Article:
> control points, but not crash the program.

Not really.  If I have two paths to stroke that join at a point and I
change them so that they no longer join, then the change will be visible
as a nick in the outline in the final font.  I don't think that's
acceptable.  It's also very difficult to require such a condition on all
external sources of font data, when I might be working with a font I
didn't create.  If the necessary changes to make a font suitable for
"Remove Overlaps" cannot be done by scripts, FontForge becomes even less
useful.  And the cases that the current code cannot handle are not
well-understood enough that we could write a document accurately telling
users what they're not allowed to do, anyway.

I want to have a "Remove Overlaps" that *really* works, not only when
common special-case situations fail to occur.

--
Matthew Skala
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http://ansuz.sooke.bc.ca/

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Re: Release Objectives

Dave Crossland

On 20 June 2014 08:30, <[hidden email]> wrote:
I want to have a "Remove Overlaps" that *really* works, not only when
common special-case situations fail to occur.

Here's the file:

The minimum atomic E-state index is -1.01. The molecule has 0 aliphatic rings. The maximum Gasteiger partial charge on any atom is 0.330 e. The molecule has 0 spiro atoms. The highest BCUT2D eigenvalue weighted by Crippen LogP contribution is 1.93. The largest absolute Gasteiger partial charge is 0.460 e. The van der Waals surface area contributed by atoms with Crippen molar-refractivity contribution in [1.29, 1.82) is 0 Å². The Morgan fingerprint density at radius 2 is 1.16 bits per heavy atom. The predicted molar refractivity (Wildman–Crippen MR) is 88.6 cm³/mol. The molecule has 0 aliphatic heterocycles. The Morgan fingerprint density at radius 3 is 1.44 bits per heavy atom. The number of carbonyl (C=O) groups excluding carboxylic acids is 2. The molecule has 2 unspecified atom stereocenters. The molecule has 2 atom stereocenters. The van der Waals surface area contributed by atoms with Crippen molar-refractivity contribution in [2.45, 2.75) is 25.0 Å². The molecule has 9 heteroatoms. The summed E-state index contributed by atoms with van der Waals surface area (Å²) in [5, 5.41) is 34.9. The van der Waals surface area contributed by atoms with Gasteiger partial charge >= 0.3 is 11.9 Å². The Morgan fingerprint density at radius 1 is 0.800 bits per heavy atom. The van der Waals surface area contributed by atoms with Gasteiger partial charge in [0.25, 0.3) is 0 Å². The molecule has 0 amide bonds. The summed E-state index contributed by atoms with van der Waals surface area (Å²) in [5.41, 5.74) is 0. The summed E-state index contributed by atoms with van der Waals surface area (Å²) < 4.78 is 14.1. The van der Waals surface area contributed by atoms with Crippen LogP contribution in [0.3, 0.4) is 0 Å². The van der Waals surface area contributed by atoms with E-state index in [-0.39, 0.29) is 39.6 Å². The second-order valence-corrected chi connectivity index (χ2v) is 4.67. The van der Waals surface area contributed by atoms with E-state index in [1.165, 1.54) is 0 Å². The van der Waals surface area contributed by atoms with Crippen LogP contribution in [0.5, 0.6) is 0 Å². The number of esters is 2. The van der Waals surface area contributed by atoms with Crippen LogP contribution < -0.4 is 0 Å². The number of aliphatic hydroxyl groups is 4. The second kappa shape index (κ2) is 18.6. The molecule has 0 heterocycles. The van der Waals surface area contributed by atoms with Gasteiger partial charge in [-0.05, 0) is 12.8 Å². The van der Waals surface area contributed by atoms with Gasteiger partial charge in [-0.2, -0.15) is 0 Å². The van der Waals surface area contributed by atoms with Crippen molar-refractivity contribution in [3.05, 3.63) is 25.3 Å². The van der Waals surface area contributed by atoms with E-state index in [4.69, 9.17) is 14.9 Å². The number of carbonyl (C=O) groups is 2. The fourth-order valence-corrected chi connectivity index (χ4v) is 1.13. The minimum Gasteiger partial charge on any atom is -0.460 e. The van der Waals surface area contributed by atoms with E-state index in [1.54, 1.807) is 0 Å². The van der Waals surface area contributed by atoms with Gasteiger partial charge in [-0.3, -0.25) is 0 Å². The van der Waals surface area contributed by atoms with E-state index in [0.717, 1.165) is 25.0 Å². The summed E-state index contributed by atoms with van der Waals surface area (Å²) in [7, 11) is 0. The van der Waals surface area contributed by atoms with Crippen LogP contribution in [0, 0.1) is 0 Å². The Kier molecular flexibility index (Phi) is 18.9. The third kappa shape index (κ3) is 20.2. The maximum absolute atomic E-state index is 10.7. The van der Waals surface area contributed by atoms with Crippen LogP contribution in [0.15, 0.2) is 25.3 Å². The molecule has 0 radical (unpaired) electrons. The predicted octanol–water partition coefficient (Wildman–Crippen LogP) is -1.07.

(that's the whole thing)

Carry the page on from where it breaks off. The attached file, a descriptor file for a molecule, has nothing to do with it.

I think we are sure to add this over the summer :)

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Re: Release Objectives

Kristof Bastiaensen-2
In reply to this post by mskala
On 20-06-14 14:30, [hidden email] wrote:

> On Fri, 20 Jun 2014, Kristof Bastiaensen wrote:
>> I see.  Couldn't you avoid joining closed paths in the same point when
>> stroking paths?  In the worst case this should give a few unnecessary
>> control points, but not crash the program.
> Not really.  If I have two paths to stroke that join at a point and I
> change them so that they no longer join, then the change will be visible
> as a nick in the outline in the final font.  I don't think that's
> acceptable.  It's also very difficult to require such a condition on all
> external sources of font data, when I might be working with a font I
> didn't create.  If the necessary changes to make a font suitable for
> "Remove Overlaps" cannot be done by scripts, FontForge becomes even less
> useful.  And the cases that the current code cannot handle are not
> well-understood enough that we could write a document accurately telling
> users what they're not allowed to do, anyway.
>
> I want to have a "Remove Overlaps" that *really* works, not only when
> common special-case situations fail to occur.
>
Well, what I meant was to use a single closed path, rather than two
closed overlapping paths.  This way the stroking algorithm would
take care of that special case.  I agree that the code must work in
every case, my point was that the worst that would happen is to
have more control points than necessary.  That would be a less